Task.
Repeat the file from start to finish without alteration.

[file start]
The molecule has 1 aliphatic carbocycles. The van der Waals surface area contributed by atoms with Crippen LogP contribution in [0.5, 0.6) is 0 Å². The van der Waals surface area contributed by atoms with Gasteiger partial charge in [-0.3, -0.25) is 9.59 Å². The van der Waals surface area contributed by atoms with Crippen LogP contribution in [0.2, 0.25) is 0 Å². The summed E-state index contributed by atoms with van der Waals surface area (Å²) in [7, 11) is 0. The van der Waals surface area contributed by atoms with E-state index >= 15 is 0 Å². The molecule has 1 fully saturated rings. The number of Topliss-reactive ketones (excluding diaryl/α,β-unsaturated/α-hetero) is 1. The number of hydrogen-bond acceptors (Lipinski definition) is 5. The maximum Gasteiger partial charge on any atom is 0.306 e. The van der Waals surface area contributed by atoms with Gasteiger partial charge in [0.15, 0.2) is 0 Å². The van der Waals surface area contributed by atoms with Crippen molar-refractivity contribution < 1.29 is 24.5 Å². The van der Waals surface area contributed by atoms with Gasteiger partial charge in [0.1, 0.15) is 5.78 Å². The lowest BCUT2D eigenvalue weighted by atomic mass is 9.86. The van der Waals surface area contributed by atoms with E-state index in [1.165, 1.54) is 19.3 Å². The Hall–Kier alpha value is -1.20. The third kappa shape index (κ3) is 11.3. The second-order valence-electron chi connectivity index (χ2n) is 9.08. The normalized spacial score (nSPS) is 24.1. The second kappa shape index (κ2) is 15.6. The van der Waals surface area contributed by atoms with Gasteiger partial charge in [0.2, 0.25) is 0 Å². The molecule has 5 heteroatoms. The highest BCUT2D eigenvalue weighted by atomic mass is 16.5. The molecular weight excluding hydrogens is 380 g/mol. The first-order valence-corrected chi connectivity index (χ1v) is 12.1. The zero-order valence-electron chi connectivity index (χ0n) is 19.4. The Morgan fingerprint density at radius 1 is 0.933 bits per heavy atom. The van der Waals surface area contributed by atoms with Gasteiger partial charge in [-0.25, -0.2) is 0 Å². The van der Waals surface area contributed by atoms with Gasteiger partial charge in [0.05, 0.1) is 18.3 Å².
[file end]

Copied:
The molecule has 1 aliphatic carbocycles. The van der Waals surface area contributed by atoms with Crippen LogP contribution in [0.5, 0.6) is 0 Å². The van der Waals surface area contributed by atoms with Gasteiger partial charge in [-0.3, -0.25) is 9.59 Å². The van der Waals surface area contributed by atoms with Crippen LogP contribution in [0.2, 0.25) is 0 Å². The summed E-state index contributed by atoms with van der Waals surface area (Å²) in [7, 11) is 0. The van der Waals surface area contributed by atoms with E-state index >= 15 is 0 Å². The molecule has 1 fully saturated rings. The number of Topliss-reactive ketones (excluding diaryl/α,β-unsaturated/α-hetero) is 1. The number of hydrogen-bond acceptors (Lipinski definition) is 5. The maximum Gasteiger partial charge on any atom is 0.306 e. The van der Waals surface area contributed by atoms with Gasteiger partial charge in [0.15, 0.2) is 0 Å². The van der Waals surface area contributed by atoms with Crippen molar-refractivity contribution < 1.29 is 24.5 Å². The van der Waals surface area contributed by atoms with Gasteiger partial charge in [0.1, 0.15) is 5.78 Å². The lowest BCUT2D eigenvalue weighted by atomic mass is 9.86. The van der Waals surface area contributed by atoms with E-state index in [1.165, 1.54) is 19.3 Å². The Hall–Kier alpha value is -1.20. The third kappa shape index (κ3) is 11.3. The second-order valence-electron chi connectivity index (χ2n) is 9.08. The normalized spacial score (nSPS) is 24.1. The second kappa shape index (κ2) is 15.6. The van der Waals surface area contributed by atoms with Gasteiger partial charge in [0.2, 0.25) is 0 Å². The molecule has 5 heteroatoms. The highest BCUT2D eigenvalue weighted by atomic mass is 16.5. The molecular weight excluding hydrogens is 380 g/mol. The first-order valence-corrected chi connectivity index (χ1v) is 12.1. The zero-order valence-electron chi connectivity index (χ0n) is 19.4. The Morgan fingerprint density at radius 1 is 0.933 bits per heavy atom. The van der Waals surface area contributed by atoms with Gasteiger partial charge in [-0.25, -0.2) is 0 Å². The van der Waals surface area contributed by atoms with Gasteiger partial charge in [0.05, 0.1) is 18.3 Å².